What would you like to see in a book about Matplotlib?
matrixhasu at gmail.com
Sun Jan 11 09:54:25 CET 2009
thanks for your reply (and sorry for my late one)
On Jan 6, 9:26 am, Marco Nawijn <naw... at gmail.com> wrote:
> On Jan 5, 10:57 am, Sandro Tosi <matrixh... at gmail.com> wrote:
> I am happy to hear that there might be a book on Matplotlib. I am
> using Matplotlib for a while now and find it a very usefull and
> powerfull library for generating graphs. I will try to answer some of
> your questions. I am by no means an expert in the field, so I only
> express my personal experience.
And that's fine, because the audience of the book is people that have
never seen matplotlib and wanted to learn it.
> >> What are you using matplotlib for? I currently use Matplotlib to generate a series of graphs that visualise data channels (strain measurements) during a structural test. These graphs need to be refreshed about every 4 seconds. Each of the graphs contains 1 to 6 curves.
Just out of curiosity: how do you refresh those plots? in a loop
closing/opening the figure or clear the figure and replot on it? are
those graphs embedded in an application or are just "shown on screen"?
> >> What are the things you like the most of matplotlib, that you want
> to give emphasis to? And why? In general I like the most the fact that
> I can generate high quality publication ready graphs with a consistent
> look with minimal effort.
Indeed, that's one of the reason for its use in so many scientific
> Further, although the matlab-style commands
> are very usefull I think the class interface is more powerfull. The
> class interface also has a steeper learning curve. So, for me it would
> be very interesting if much emphasis will be on the class interface.
Yes, we will show the "class" interface during the examples, while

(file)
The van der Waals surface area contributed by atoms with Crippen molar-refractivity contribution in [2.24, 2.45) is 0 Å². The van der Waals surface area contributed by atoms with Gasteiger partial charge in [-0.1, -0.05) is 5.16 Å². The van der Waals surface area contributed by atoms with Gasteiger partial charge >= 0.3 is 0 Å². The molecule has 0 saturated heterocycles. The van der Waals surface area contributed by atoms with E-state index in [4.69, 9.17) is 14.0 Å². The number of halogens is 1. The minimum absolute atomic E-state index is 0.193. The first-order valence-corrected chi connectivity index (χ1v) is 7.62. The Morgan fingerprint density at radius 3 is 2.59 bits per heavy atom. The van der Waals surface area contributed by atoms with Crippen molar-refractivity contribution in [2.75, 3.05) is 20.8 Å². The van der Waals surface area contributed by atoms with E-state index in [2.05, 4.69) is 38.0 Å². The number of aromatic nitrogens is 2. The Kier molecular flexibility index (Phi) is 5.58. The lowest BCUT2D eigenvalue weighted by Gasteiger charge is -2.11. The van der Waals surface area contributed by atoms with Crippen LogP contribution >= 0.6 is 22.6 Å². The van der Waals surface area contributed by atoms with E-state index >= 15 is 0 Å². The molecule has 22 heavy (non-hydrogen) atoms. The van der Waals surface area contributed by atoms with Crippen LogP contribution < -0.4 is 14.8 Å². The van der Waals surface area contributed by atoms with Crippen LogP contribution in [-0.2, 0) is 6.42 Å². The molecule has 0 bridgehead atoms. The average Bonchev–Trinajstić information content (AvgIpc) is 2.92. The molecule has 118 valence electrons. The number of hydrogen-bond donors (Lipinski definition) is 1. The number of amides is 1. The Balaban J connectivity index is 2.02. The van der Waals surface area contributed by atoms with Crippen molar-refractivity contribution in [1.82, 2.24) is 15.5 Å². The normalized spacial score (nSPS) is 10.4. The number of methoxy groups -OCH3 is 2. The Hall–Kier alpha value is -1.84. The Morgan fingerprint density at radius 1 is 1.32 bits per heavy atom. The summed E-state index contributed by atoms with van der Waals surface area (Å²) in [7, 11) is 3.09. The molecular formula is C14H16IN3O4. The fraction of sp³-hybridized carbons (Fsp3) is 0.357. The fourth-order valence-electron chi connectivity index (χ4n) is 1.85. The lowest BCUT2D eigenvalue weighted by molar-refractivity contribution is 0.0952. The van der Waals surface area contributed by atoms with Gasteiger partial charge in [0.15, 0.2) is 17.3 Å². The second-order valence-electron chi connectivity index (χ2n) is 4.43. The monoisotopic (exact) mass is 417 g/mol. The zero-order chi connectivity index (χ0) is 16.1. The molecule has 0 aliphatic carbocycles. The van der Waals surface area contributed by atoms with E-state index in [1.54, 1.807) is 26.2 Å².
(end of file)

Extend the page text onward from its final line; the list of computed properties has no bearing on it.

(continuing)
showing the difference just for the sake of completeness.
> >> What are the (basic) things that, when you were beginning to use
> matplotlib, you wanted to see grouped up but couldn't find? I
> seriously hope the book is not for "dummies",
as already said, this bug is intended to people that knows nothing
about mpl, so an introductory part will begin the book.
> but provides at least a
> significant amount of information on more advanced features of
and we will try to show as much features as possible, even the
> I think the currently available tutorials are sufficient
> to getting started. From my point of view I am very interested in:
> - Dynamically updating a series of graphs
> - Configuring layout of graphs (colors, labels, legends, etc.)
> - Managing dimensions of the figure when you export the figure to
> e.g PNG. For me this is interesting in the sense that if I insert a
> figure in a report/paper, I would like that the fonts used in the
> graph remain proportional to the surrounding text.
Those will be surely in the book :)
> If you need more information please let me know.
Well, whatever comes to mind, please let me know :)
> I wish you good luck!
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